Strengthening of a Bridge Using Post-Tensioned Near‑Surface-Mounted Carbon Fiber-Reinforced Polymer in Multi-Hazard Environment

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Title: Strengthening of a Bridge Using Post-Tensioned Near‑Surface-Mounted Carbon Fiber-Reinforced Polymer in Multi-Hazard Environment

Author(s): Yail J. Kim, Jae-Yoon Kang, Jong-Sup Park, and Woo-Tai Jung

Publication: Structural Journal

Volume: 115

Issue: 2

Appears on pages(s): 451-462

Keywords: bridge; carbon fiber-reinforced polymer (CFRP); deterioration; multi-hazard; near-surface-mounted (NSM); post-tensioning; strengthening

Date: 3/1/2018

Abstract:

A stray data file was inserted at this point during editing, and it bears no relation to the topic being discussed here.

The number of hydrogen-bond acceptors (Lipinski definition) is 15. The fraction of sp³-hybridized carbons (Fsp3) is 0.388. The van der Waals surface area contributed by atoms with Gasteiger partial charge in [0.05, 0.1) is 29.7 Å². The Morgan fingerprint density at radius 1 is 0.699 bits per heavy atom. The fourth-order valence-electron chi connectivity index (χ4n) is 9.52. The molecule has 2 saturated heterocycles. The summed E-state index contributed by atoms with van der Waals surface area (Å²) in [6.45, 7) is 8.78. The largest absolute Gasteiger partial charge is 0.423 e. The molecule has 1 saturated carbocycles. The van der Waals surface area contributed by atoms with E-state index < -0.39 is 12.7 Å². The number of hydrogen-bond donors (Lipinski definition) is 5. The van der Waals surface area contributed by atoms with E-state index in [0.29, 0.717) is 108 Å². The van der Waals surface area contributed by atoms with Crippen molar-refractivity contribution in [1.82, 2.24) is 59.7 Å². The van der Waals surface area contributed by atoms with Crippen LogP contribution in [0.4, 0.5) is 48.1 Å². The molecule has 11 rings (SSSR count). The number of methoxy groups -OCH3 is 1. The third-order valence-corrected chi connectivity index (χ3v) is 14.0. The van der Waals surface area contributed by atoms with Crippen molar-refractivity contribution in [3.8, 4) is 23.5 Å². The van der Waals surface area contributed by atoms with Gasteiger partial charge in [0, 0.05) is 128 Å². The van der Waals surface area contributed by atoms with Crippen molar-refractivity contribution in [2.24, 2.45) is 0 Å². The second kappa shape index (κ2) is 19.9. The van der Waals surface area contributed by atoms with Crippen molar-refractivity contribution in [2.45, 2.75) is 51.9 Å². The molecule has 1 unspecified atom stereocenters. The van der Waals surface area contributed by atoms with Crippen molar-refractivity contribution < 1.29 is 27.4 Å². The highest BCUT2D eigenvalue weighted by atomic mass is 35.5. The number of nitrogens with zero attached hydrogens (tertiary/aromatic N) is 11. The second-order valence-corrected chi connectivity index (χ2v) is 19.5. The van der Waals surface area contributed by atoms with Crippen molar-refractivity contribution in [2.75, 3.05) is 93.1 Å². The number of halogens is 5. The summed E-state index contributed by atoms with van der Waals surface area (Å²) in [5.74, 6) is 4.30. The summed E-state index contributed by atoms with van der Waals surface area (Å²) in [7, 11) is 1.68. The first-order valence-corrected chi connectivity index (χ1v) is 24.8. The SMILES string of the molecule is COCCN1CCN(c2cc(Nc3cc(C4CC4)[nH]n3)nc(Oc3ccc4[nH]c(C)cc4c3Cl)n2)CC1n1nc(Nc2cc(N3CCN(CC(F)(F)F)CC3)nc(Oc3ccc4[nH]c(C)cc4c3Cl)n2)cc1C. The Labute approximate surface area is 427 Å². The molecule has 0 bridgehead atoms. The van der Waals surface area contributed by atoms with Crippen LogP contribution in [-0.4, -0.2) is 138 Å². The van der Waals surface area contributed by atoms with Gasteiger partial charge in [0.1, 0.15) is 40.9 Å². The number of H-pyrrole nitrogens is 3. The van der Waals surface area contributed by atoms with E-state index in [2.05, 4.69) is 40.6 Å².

This paper presents an analytical investigation into the performance of a reinforced concrete bridge girder strengthened with post-tensioned near-surface-mounted (NSM) carbon fiberreinforced polymer (CFRP) strips in a corrosion-overload multihazard environment. Stochastic models are formulated to examine the service- and strength-level responses, functional requirements such as deformability and vulnerability, and time-dependent reliability of the strengthened girder. In conjunction with environmental data recorded for 30 years, four service zones specified in the American Association of State Highway and Transportation Officials (AASHTO) Load and Resistance Factor Design (LRFD) Bridge Design Specifications are employed to generate practical research outcomes. Chloride-induced diffusion becomes more active in summer compared with other seasons. As such, stresses in the girders’ steel reinforcement increase with the progression of corrosion; however, the increase does not cause a fatigue concern. A marginal increase in CFRP stress is noticed, spanning a 100-year service period. The deformability of the strengthened girder is acceptable within a reduction range of up to 20%. The multi-hazard distress augments the vulnerability of the girder and, accordingly, affects the long-term reliability, which should be taken into consideration when implementing the NSM CFRP technology.